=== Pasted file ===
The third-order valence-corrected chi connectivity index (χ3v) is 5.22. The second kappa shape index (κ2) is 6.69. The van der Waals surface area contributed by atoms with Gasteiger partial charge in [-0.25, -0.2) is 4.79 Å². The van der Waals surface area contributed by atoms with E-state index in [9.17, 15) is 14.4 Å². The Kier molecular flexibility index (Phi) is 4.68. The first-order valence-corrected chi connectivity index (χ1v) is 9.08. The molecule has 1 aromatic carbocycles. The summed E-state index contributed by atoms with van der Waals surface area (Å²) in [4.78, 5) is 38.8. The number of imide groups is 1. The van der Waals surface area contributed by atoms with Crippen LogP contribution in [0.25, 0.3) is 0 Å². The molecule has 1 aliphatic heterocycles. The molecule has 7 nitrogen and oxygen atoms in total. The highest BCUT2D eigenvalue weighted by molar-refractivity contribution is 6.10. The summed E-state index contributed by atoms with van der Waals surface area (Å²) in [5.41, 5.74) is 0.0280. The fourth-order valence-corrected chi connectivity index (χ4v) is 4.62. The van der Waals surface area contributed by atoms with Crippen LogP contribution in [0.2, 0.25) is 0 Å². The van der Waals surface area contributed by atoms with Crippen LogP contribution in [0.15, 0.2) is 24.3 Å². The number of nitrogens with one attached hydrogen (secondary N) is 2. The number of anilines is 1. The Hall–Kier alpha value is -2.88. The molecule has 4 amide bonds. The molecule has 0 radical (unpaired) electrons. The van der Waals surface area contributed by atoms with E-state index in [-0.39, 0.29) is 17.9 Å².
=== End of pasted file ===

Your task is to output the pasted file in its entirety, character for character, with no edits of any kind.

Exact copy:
The third-order valence-corrected chi connectivity index (χ3v) is 5.22. The second kappa shape index (κ2) is 6.69. The van der Waals surface area contributed by atoms with Gasteiger partial charge in [-0.25, -0.2) is 4.79 Å². The van der Waals surface area contributed by atoms with E-state index in [9.17, 15) is 14.4 Å². The Kier molecular flexibility index (Phi) is 4.68. The first-order valence-corrected chi connectivity index (χ1v) is 9.08. The molecule has 1 aromatic carbocycles. The summed E-state index contributed by atoms with van der Waals surface area (Å²) in [4.78, 5) is 38.8. The number of imide groups is 1. The van der Waals surface area contributed by atoms with Crippen LogP contribution in [0.25, 0.3) is 0 Å². The molecule has 1 aliphatic heterocycles. The molecule has 7 nitrogen and oxygen atoms in total. The highest BCUT2D eigenvalue weighted by molar-refractivity contribution is 6.10. The summed E-state index contributed by atoms with van der Waals surface area (Å²) in [5.41, 5.74) is 0.0280. The fourth-order valence-corrected chi connectivity index (χ4v) is 4.62. The van der Waals surface area contributed by atoms with Crippen LogP contribution in [0.2, 0.25) is 0 Å². The van der Waals surface area contributed by atoms with Crippen LogP contribution in [0.15, 0.2) is 24.3 Å². The number of nitrogens with one attached hydrogen (secondary N) is 2. The number of anilines is 1. The Hall–Kier alpha value is -2.88. The molecule has 4 amide bonds. The molecule has 0 radical (unpaired) electrons. The van der Waals surface area contributed by atoms with E-state index in [-0.39, 0.29) is 17.9 Å².